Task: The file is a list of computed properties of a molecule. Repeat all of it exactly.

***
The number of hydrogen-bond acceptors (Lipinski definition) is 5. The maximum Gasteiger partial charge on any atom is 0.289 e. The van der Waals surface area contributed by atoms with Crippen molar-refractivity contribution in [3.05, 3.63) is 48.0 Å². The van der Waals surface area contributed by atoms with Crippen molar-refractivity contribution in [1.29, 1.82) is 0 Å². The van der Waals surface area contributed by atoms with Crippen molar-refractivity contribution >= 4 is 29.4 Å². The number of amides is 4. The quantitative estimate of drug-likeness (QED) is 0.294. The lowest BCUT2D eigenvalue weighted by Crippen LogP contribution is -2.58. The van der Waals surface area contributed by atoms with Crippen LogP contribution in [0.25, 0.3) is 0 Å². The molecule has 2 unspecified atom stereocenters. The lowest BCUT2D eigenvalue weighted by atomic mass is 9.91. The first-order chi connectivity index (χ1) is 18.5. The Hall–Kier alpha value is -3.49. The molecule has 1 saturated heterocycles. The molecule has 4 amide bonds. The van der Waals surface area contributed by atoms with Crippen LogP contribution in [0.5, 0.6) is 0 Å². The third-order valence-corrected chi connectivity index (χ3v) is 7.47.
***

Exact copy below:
The number of hydrogen-bond acceptors (Lipinski definition) is 5. The maximum Gasteiger partial charge on any atom is 0.289 e. The van der Waals surface area contributed by atoms with Crippen molar-refractivity contribution in [3.05, 3.63) is 48.0 Å². The van der Waals surface area contributed by atoms with Crippen molar-refractivity contribution in [1.29, 1.82) is 0 Å². The van der Waals surface area contributed by atoms with Crippen molar-refractivity contribution >= 4 is 29.4 Å². The number of amides is 4. The quantitative estimate of drug-likeness (QED) is 0.294. The lowest BCUT2D eigenvalue weighted by Crippen LogP contribution is -2.58. The van der Waals surface area contributed by atoms with Crippen LogP contribution in [0.25, 0.3) is 0 Å². The molecule has 2 unspecified atom stereocenters. The lowest BCUT2D eigenvalue weighted by atomic mass is 9.91. The first-order chi connectivity index (χ1) is 18.5. The Hall–Kier alpha value is -3.49. The molecule has 1 saturated heterocycles. The molecule has 4 amide bonds. The van der Waals surface area contributed by atoms with Crippen LogP contribution in [0.5, 0.6) is 0 Å². The third-order valence-corrected chi connectivity index (χ3v) is 7.47.